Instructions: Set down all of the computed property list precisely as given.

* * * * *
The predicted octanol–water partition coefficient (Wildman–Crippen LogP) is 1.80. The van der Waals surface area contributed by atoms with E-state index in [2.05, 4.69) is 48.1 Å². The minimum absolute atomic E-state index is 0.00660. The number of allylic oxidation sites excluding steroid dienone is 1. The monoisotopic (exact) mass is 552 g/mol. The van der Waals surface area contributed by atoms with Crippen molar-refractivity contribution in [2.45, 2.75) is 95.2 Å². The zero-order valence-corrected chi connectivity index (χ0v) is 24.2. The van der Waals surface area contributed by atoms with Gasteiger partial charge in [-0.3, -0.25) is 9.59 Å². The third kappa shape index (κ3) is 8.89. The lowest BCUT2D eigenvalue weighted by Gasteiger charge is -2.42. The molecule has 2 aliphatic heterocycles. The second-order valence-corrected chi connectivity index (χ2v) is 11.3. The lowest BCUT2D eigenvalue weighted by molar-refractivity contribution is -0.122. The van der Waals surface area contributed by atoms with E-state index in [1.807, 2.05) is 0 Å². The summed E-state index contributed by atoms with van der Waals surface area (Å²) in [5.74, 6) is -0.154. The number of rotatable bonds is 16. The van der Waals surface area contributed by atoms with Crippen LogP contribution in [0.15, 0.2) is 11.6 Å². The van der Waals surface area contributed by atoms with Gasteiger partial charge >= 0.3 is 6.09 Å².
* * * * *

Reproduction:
The predicted octanol–water partition coefficient (Wildman–Crippen LogP) is 1.80. The van der Waals surface area contributed by atoms with E-state index in [2.05, 4.69) is 48.1 Å². The minimum absolute atomic E-state index is 0.00660. The number of allylic oxidation sites excluding steroid dienone is 1. The monoisotopic (exact) mass is 552 g/mol. The van der Waals surface area contributed by atoms with Crippen molar-refractivity contribution in [2.45, 2.75) is 95.2 Å². The zero-order valence-corrected chi connectivity index (χ0v) is 24.2. The van der Waals surface area contributed by atoms with Gasteiger partial charge in [-0.3, -0.25) is 9.59 Å². The third kappa shape index (κ3) is 8.89. The lowest BCUT2D eigenvalue weighted by Gasteiger charge is -2.42. The molecule has 2 aliphatic heterocycles. The second-order valence-corrected chi connectivity index (χ2v) is 11.3. The lowest BCUT2D eigenvalue weighted by molar-refractivity contribution is -0.122. The van der Waals surface area contributed by atoms with E-state index in [1.807, 2.05) is 0 Å². The summed E-state index contributed by atoms with van der Waals surface area (Å²) in [5.74, 6) is -0.154. The number of rotatable bonds is 16. The van der Waals surface area contributed by atoms with Crippen LogP contribution in [0.15, 0.2) is 11.6 Å². The van der Waals surface area contributed by atoms with Gasteiger partial charge >= 0.3 is 6.09 Å².